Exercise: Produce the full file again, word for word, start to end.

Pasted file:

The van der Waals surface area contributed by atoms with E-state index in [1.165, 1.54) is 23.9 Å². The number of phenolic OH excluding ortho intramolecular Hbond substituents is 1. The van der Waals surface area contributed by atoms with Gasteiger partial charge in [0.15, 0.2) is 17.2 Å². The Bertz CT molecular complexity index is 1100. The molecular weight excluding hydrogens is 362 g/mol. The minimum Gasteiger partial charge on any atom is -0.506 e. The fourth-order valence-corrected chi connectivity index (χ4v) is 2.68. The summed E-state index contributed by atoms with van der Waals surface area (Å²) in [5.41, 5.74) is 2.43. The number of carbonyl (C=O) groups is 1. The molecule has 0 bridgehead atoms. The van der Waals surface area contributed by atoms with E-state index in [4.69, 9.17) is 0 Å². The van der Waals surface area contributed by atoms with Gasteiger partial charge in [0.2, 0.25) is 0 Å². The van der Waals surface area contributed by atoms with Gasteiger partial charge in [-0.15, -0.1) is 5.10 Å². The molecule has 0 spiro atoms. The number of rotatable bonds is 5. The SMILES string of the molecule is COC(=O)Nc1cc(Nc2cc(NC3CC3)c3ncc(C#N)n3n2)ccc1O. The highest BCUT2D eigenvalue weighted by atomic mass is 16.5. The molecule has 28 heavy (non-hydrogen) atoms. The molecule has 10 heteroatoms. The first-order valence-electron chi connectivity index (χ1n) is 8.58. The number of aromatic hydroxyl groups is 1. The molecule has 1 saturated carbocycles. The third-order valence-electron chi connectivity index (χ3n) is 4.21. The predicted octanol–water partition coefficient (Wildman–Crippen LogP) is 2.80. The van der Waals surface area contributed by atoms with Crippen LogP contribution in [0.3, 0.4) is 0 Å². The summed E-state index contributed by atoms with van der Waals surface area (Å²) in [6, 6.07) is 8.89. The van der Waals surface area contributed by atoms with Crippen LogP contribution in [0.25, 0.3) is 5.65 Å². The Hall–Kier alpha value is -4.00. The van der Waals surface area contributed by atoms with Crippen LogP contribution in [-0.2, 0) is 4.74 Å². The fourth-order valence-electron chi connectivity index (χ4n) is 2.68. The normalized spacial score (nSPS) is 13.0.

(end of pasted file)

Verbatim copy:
The van der Waals surface area contributed by atoms with E-state index in [1.165, 1.54) is 23.9 Å². The number of phenolic OH excluding ortho intramolecular Hbond substituents is 1. The van der Waals surface area contributed by atoms with Gasteiger partial charge in [0.15, 0.2) is 17.2 Å². The Bertz CT molecular complexity index is 1100. The molecular weight excluding hydrogens is 362 g/mol. The minimum Gasteiger partial charge on any atom is -0.506 e. The fourth-order valence-corrected chi connectivity index (χ4v) is 2.68. The summed E-state index contributed by atoms with van der Waals surface area (Å²) in [5.41, 5.74) is 2.43. The number of carbonyl (C=O) groups is 1. The molecule has 0 bridgehead atoms. The van der Waals surface area contributed by atoms with E-state index in [4.69, 9.17) is 0 Å². The van der Waals surface area contributed by atoms with Gasteiger partial charge in [0.2, 0.25) is 0 Å². The van der Waals surface area contributed by atoms with Gasteiger partial charge in [-0.15, -0.1) is 5.10 Å². The molecule has 0 spiro atoms. The number of rotatable bonds is 5. The SMILES string of the molecule is COC(=O)Nc1cc(Nc2cc(NC3CC3)c3ncc(C#N)n3n2)ccc1O. The highest BCUT2D eigenvalue weighted by atomic mass is 16.5. The molecule has 28 heavy (non-hydrogen) atoms. The molecule has 10 heteroatoms. The first-order valence-electron chi connectivity index (χ1n) is 8.58. The number of aromatic hydroxyl groups is 1. The molecule has 1 saturated carbocycles. The third-order valence-electron chi connectivity index (χ3n) is 4.21. The predicted octanol–water partition coefficient (Wildman–Crippen LogP) is 2.80. The van der Waals surface area contributed by atoms with Crippen LogP contribution in [0.3, 0.4) is 0 Å². The summed E-state index contributed by atoms with van der Waals surface area (Å²) in [6, 6.07) is 8.89. The van der Waals surface area contributed by atoms with Crippen LogP contribution in [0.25, 0.3) is 5.65 Å². The Hall–Kier alpha value is -4.00. The van der Waals surface area contributed by atoms with Crippen LogP contribution in [-0.2, 0) is 4.74 Å². The fourth-order valence-electron chi connectivity index (χ4n) is 2.68. The normalized spacial score (nSPS) is 13.0.